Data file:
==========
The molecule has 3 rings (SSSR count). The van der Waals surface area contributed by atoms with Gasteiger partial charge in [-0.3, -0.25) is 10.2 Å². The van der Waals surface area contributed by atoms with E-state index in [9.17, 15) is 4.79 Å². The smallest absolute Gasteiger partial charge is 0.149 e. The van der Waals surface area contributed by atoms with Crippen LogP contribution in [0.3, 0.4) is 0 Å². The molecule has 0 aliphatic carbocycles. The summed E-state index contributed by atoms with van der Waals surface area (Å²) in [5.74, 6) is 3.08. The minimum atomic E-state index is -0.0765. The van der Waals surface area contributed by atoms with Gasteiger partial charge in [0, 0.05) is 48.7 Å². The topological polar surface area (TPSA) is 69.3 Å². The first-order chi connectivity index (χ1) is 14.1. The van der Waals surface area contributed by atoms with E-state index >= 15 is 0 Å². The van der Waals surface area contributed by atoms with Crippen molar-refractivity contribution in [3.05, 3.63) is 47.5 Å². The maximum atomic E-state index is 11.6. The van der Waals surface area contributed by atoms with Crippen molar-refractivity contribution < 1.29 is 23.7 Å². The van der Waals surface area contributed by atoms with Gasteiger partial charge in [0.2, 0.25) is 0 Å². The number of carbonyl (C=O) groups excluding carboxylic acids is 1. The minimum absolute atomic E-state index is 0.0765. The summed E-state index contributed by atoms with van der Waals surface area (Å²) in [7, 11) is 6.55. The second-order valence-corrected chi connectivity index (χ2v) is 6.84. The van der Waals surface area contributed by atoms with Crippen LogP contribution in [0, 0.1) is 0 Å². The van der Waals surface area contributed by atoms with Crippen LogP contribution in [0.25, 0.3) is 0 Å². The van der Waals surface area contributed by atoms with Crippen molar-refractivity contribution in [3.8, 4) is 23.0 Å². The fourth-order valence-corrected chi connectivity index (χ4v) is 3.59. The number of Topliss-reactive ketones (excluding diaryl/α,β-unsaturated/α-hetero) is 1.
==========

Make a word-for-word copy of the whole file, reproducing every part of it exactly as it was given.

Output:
The molecule has 3 rings (SSSR count). The van der Waals surface area contributed by atoms with Gasteiger partial charge in [-0.3, -0.25) is 10.2 Å². The van der Waals surface area contributed by atoms with E-state index in [9.17, 15) is 4.79 Å². The smallest absolute Gasteiger partial charge is 0.149 e. The van der Waals surface area contributed by atoms with Crippen LogP contribution in [0.3, 0.4) is 0 Å². The molecule has 0 aliphatic carbocycles. The summed E-state index contributed by atoms with van der Waals surface area (Å²) in [5.74, 6) is 3.08. The minimum atomic E-state index is -0.0765. The van der Waals surface area contributed by atoms with Gasteiger partial charge in [0, 0.05) is 48.7 Å². The topological polar surface area (TPSA) is 69.3 Å². The first-order chi connectivity index (χ1) is 14.1. The van der Waals surface area contributed by atoms with E-state index >= 15 is 0 Å². The van der Waals surface area contributed by atoms with Crippen molar-refractivity contribution in [3.05, 3.63) is 47.5 Å². The maximum atomic E-state index is 11.6. The van der Waals surface area contributed by atoms with Crippen molar-refractivity contribution < 1.29 is 23.7 Å². The van der Waals surface area contributed by atoms with Gasteiger partial charge in [0.2, 0.25) is 0 Å². The number of carbonyl (C=O) groups excluding carboxylic acids is 1. The minimum absolute atomic E-state index is 0.0765. The summed E-state index contributed by atoms with van der Waals surface area (Å²) in [7, 11) is 6.55. The second-order valence-corrected chi connectivity index (χ2v) is 6.84. The van der Waals surface area contributed by atoms with Crippen LogP contribution in [0, 0.1) is 0 Å². The van der Waals surface area contributed by atoms with Crippen LogP contribution in [0.25, 0.3) is 0 Å². The van der Waals surface area contributed by atoms with Crippen molar-refractivity contribution in [3.8, 4) is 23.0 Å². The fourth-order valence-corrected chi connectivity index (χ4v) is 3.59. The number of Topliss-reactive ketones (excluding diaryl/α,β-unsaturated/α-hetero) is 1.